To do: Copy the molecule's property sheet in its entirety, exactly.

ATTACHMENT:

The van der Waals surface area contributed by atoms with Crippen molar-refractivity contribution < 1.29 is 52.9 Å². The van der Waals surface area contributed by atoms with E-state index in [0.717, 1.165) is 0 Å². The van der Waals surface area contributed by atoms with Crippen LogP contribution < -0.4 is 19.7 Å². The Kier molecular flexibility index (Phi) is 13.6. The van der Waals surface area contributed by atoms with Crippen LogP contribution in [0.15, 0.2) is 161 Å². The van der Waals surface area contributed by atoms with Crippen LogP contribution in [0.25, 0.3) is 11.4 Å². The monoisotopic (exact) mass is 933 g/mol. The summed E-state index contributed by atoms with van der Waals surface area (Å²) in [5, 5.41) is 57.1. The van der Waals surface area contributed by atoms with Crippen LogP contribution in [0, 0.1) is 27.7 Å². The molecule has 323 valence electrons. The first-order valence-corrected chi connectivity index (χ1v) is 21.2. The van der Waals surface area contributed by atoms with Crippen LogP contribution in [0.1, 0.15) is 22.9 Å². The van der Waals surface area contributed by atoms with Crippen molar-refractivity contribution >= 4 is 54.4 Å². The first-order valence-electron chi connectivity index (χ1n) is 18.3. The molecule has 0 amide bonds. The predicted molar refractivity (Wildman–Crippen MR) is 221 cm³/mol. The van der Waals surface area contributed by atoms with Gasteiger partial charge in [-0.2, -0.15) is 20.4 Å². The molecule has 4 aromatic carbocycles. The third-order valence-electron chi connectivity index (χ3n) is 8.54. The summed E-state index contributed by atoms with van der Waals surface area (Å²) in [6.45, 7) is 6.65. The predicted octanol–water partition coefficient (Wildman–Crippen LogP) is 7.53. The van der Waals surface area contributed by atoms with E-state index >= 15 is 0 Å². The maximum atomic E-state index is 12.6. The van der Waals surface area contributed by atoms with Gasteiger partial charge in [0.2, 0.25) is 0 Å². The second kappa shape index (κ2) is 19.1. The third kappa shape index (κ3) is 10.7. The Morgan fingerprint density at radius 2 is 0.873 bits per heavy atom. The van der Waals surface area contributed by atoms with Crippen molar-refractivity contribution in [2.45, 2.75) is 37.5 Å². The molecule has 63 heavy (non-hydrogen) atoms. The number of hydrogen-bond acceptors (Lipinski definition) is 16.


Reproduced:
The van der Waals surface area contributed by atoms with Crippen molar-refractivity contribution < 1.29 is 52.9 Å². The van der Waals surface area contributed by atoms with E-state index in [0.717, 1.165) is 0 Å². The van der Waals surface area contributed by atoms with Crippen LogP contribution < -0.4 is 19.7 Å². The Kier molecular flexibility index (Phi) is 13.6. The van der Waals surface area contributed by atoms with Crippen LogP contribution in [0.15, 0.2) is 161 Å². The van der Waals surface area contributed by atoms with Crippen LogP contribution in [0.25, 0.3) is 11.4 Å². The monoisotopic (exact) mass is 933 g/mol. The summed E-state index contributed by atoms with van der Waals surface area (Å²) in [5, 5.41) is 57.1. The van der Waals surface area contributed by atoms with Crippen LogP contribution in [0, 0.1) is 27.7 Å². The molecule has 323 valence electrons. The first-order valence-corrected chi connectivity index (χ1v) is 21.2. The van der Waals surface area contributed by atoms with Crippen LogP contribution in [0.1, 0.15) is 22.9 Å². The van der Waals surface area contributed by atoms with Crippen molar-refractivity contribution >= 4 is 54.4 Å². The first-order valence-electron chi connectivity index (χ1n) is 18.3. The molecule has 0 amide bonds. The predicted molar refractivity (Wildman–Crippen MR) is 221 cm³/mol. The van der Waals surface area contributed by atoms with Gasteiger partial charge in [-0.2, -0.15) is 20.4 Å². The molecule has 4 aromatic carbocycles. The third-order valence-electron chi connectivity index (χ3n) is 8.54. The summed E-state index contributed by atoms with van der Waals surface area (Å²) in [6.45, 7) is 6.65. The predicted octanol–water partition coefficient (Wildman–Crippen LogP) is 7.53. The van der Waals surface area contributed by atoms with E-state index >= 15 is 0 Å². The maximum atomic E-state index is 12.6. The van der Waals surface area contributed by atoms with Gasteiger partial charge in [0.2, 0.25) is 0 Å². The second kappa shape index (κ2) is 19.1. The third kappa shape index (κ3) is 10.7. The Morgan fingerprint density at radius 2 is 0.873 bits per heavy atom. The van der Waals surface area contributed by atoms with Crippen molar-refractivity contribution in [2.45, 2.75) is 37.5 Å². The molecule has 63 heavy (non-hydrogen) atoms. The number of hydrogen-bond acceptors (Lipinski definition) is 16.